The game had its tongue firmly planted into its cheek, and this is obvious from the moment one opens the manual.

The first step you must take in preparation is to set up the required equipment. At this time should you experience any tension related symptoms such as heart palpitations, perspiration etc., resulting in the sheer weight of the responsibility for rearing a Seaman you may wish to loosen up a bit by stretching of taking a bit of exercise.

And that’s before the bit where it tells you how to even start the game up.

An interesting note—Leonard “I Might Or Might Not Be Spock, Maybe” Nimoy lent his voice to the game.  He narrates and interacts with the player, including humorously chiding the player when warranted.

All in all, it was a title that was different and interesting—and perhaps a bit ahead of its time.  It wasn’t enough to save the console that, I dare say many gamers would agree, lived too short a life.  I couldn’t find a completed Let’s Play, but someone took a similar approach by making “Seaman Diaries”, which start with this video.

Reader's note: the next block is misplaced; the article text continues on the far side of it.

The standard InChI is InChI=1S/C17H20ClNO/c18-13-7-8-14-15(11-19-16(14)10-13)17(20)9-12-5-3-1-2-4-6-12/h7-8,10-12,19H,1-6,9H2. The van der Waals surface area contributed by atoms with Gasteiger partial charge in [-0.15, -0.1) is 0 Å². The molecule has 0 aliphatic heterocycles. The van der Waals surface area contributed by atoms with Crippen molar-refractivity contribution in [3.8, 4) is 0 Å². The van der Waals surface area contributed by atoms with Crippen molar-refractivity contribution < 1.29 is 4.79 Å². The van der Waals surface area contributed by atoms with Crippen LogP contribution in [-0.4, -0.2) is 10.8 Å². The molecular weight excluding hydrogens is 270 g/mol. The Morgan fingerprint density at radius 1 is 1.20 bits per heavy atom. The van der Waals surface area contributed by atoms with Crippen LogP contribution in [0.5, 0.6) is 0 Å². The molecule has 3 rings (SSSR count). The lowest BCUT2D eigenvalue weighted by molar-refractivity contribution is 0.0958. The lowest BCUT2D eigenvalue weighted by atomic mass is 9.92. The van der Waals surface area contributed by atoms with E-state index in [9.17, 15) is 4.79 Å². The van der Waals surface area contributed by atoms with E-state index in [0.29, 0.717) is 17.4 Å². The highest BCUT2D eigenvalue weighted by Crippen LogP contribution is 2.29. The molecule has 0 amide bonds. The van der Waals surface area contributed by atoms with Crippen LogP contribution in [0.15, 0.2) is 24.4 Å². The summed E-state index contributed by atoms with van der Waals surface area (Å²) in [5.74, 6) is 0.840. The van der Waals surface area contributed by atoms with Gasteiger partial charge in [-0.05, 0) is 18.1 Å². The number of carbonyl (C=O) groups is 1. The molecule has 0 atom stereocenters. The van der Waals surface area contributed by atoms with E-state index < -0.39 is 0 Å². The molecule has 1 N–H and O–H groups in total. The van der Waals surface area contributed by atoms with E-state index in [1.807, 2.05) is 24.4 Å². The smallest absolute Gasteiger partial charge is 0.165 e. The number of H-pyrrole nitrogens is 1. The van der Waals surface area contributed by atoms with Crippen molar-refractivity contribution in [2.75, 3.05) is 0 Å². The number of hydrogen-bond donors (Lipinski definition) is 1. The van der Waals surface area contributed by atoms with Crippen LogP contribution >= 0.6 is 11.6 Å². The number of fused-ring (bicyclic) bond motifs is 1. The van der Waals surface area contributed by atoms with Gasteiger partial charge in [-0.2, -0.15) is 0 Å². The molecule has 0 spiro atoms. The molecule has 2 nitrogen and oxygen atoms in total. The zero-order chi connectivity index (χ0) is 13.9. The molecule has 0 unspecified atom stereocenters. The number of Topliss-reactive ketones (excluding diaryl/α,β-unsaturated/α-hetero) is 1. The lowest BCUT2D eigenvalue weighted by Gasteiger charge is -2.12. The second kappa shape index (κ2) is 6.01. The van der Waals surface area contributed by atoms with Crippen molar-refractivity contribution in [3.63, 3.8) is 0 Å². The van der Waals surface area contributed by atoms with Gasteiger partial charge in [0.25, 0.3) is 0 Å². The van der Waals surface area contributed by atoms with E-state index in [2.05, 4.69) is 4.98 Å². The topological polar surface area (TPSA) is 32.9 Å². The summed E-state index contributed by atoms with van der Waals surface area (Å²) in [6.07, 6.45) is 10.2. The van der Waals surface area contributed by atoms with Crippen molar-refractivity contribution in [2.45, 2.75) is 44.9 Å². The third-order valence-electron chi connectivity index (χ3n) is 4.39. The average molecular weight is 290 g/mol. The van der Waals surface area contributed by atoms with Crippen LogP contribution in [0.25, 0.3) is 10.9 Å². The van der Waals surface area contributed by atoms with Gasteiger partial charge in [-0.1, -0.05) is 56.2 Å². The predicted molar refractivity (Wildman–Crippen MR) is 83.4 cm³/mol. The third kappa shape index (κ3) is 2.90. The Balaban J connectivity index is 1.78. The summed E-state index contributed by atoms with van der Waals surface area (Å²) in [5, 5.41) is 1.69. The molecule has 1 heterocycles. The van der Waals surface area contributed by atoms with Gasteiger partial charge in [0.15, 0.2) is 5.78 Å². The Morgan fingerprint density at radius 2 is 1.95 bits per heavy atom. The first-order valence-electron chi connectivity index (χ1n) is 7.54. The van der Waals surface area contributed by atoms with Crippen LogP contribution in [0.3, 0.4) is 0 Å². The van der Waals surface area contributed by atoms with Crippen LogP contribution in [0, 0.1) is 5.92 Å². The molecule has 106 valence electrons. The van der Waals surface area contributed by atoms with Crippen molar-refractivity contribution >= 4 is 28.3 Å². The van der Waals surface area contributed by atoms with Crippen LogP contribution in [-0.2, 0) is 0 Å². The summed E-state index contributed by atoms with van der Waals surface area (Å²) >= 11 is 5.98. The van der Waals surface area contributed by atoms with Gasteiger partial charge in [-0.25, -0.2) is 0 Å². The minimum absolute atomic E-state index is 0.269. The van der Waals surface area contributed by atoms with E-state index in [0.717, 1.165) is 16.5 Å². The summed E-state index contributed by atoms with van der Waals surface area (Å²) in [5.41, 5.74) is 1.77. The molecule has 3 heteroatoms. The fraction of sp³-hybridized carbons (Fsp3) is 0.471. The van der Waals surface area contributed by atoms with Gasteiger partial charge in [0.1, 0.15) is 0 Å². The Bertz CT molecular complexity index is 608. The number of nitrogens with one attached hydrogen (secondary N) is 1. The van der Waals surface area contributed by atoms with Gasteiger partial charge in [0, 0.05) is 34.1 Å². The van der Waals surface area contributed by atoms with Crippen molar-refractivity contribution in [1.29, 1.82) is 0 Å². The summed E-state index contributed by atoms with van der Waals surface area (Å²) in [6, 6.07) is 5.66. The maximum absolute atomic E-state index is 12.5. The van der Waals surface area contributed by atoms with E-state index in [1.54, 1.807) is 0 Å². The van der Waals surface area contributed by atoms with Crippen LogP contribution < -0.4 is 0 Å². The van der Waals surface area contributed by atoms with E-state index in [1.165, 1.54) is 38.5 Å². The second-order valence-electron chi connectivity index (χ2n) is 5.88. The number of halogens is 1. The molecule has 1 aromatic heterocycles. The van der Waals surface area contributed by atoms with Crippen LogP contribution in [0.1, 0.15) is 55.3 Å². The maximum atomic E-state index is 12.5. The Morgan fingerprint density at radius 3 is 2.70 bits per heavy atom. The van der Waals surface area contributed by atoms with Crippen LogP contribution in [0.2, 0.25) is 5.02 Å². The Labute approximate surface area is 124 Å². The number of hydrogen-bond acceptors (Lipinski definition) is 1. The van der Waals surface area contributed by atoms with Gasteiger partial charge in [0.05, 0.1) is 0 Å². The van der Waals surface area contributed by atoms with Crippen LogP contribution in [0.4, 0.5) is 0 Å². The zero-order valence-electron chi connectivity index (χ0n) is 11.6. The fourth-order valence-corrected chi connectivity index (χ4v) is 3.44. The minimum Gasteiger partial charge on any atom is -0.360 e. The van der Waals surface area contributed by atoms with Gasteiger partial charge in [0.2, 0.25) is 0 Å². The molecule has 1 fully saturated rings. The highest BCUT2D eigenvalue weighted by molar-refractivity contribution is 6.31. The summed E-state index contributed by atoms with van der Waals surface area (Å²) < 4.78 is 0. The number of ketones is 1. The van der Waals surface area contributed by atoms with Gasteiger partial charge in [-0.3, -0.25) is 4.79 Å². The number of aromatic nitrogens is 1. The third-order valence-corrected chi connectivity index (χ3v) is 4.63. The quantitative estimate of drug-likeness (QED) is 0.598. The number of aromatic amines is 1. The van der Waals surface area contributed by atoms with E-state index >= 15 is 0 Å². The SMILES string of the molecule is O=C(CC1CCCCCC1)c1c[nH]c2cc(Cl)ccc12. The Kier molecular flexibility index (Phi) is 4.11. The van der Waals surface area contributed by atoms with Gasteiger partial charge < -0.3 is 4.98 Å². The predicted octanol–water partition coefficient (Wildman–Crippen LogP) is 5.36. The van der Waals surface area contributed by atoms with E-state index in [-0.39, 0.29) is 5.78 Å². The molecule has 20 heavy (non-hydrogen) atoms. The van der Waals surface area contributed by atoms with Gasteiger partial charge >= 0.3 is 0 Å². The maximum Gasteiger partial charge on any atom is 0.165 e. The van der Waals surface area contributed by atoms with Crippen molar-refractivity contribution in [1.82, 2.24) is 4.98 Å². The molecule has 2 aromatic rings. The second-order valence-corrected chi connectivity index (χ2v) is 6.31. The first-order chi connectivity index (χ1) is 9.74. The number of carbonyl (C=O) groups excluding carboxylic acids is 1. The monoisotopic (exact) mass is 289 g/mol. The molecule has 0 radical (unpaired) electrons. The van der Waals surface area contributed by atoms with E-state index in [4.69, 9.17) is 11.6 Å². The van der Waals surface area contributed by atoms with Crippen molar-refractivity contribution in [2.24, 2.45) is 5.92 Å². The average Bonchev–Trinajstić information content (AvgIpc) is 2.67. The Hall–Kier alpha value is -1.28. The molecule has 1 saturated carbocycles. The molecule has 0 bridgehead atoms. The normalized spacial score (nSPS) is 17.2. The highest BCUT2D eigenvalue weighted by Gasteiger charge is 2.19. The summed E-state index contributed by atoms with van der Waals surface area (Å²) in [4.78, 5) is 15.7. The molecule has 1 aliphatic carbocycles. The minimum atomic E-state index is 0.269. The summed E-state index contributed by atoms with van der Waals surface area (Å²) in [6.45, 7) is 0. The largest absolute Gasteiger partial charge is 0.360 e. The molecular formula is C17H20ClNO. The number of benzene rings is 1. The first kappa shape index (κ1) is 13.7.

*                        *                        *

That’s all for this week.  See you on Monday, and have a good weekend!


2 Responses to “Friday Flashback Five: Week of August 06, 2000”

  1. Elisa Michelle Says:

    Any time you even mention Teletubbies, a puppy dies. Seriously, the show was scary — downright haunting and disturbing. I can’t believe they even tried to make a game out of it, haha.

    As for the others, it seems this particular week was rather bad for video games.

Leave a Reply

Fill in your details below or click an icon to log in: Logo

You are commenting using your account. Log Out /  Change )

Google+ photo

You are commenting using your Google+ account. Log Out /  Change )

Twitter picture

You are commenting using your Twitter account. Log Out /  Change )

Facebook photo

You are commenting using your Facebook account. Log Out /  Change )


Connecting to %s

%d bloggers like this: